- Capital One reported total liabilities of $283.85 billion (€252.13 billion) and assets of $310.5 billion (€273.66 billion) on June 30, 2015. It also reported losing $16.60 billion (-€14.63 billion) in cash from investing on the same day. To make things scarier, it also reported a free cash flow of $2.2279 billion (€1.96 billion) in the second quarter.
- Visa reported total liabilities of $10.8 billion (€9.52 billion) and assets of $39.43 billion (€34.75 billion) on June 30, 2015. It also reported losing $4.77 billion (-€4.2 billion) in cash from investing in the second quarter. Visa reported a free cash flow of $2.037 billion (€1.8 billion) for the third quarter.
- MasterCard reported total liabilities of $8.868 billion (€7.65 billion) and assets of $15.27 billion (€13.46 billion) on June 30, 2015. The payment processor reported losing $100 million (-€88.14 million) in cash from investing and a free cash flow of $735 million (€647.81 million) for the second quarter.
- American Express reported total liabilities of $135.27 billion (€135.27 billion) and assets of $157.15 billion (€138.51 billion) on June 30, 2015. Amex reported losing -$9.321 billion (-€8.22 billion) in cash from investing and a free cash flow of $1.89 billion (€1.67 billion) in the second quarter.
- Discover Financial reported liabilities of $73.65 billion (€64.91 billion) and assets of $84.19 billion (€74.2 billion) on June 30, 2015. It also reported losing -$3.54 billion (-€3.12 billion) in cash from investing and a free cash flow of $553 million (€487.4 million) for the second quarter.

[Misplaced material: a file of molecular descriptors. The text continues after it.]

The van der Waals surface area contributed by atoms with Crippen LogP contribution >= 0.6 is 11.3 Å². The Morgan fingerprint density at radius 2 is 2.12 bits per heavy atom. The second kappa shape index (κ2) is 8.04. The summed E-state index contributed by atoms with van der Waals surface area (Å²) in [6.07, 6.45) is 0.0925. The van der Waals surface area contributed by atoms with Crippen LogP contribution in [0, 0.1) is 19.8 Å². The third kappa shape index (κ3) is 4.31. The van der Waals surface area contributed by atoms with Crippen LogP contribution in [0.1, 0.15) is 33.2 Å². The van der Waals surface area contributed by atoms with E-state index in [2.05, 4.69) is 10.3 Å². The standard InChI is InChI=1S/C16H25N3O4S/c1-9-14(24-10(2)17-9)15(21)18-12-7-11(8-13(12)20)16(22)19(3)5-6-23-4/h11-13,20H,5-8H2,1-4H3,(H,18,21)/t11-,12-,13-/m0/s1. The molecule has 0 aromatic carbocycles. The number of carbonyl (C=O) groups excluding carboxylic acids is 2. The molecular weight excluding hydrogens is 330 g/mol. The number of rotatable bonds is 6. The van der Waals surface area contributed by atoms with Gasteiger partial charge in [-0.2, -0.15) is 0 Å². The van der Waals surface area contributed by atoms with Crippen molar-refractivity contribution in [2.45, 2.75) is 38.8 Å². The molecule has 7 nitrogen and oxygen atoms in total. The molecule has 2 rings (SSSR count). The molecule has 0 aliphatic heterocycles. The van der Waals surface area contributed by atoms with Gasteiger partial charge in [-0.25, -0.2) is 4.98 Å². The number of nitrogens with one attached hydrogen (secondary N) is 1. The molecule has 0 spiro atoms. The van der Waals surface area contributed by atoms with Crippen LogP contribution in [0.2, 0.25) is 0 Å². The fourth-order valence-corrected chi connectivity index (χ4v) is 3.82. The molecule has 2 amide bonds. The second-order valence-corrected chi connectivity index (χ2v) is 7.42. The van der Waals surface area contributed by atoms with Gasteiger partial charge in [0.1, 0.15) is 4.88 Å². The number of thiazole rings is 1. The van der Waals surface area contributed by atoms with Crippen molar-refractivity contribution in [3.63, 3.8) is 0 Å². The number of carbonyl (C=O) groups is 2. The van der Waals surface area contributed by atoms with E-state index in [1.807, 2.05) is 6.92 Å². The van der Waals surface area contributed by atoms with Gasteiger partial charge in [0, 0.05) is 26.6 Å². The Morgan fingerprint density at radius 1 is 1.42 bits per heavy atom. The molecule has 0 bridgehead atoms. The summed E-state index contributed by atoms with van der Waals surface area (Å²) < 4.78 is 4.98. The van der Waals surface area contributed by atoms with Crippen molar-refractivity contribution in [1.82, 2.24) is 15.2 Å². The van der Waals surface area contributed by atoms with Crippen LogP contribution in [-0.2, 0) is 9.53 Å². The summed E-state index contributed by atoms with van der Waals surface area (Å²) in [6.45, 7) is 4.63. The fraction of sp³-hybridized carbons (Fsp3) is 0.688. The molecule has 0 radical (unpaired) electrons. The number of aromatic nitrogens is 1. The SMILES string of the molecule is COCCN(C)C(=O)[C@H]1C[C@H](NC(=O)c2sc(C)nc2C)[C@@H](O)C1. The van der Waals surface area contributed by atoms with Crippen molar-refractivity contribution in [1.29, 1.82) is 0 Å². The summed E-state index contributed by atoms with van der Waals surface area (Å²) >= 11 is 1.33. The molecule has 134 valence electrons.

The Danger from Defaults
As you can see, some of the credit card companies have taken on some massive liabilities. Capital One, Discover and Amex all seem to have business models in which the company takes on huge liabilities in anticipation of future revenues.
The danger here is that an increase in the number of credit card defaults could destroy that revenue stream. Such an increase is dangerous because the business model presumes that customers will keep paying their credit card bills and generating float. If the payments stop, the float stops and literally pulls the rug out from under the companies.
The bank card default rate in the United States is currently going down, according to numbers provided by Experian and S&P. The rate for July 2015 was 2.79%, down slightly from June 2015 when it was 2.88% and July 2014 when 2.86% was reported.
That indicates the default rate is stable and fairly low in today’s economic landscape. The danger is if the economy radically shifts as it did in 2007, when the rate rose to 7.1% during the Great Meltdown. The default rate did go up for the first time since 2010, in March, CNBC reported, but it has been falling in recent months.
Are Credit Cards a Good Investment?
The numbers show us that companies that are basically payment processors such as Visa and MasterCard are fairly safe investments because their assets and revenues exceed their liabilities. Visa in particular looks very secure because of its high revenues and assets that exceed liabilities by a ratio of nearly four to one.
Visa and MasterCard are safer because they make their money by processing financial transactions. Many of these transactions, including prepaid cards and debit cards, will continue regardless of how the economy does. They are not relying upon average people to pay their credit card bills on time as Capital One, Amex and Discover are.
If you can tolerate a lot of risk and you like companies with a lot of cash, credit card issuers could be lucrative. Those that dislike risk should only consider adding Visa or MasterCard to their portfolios.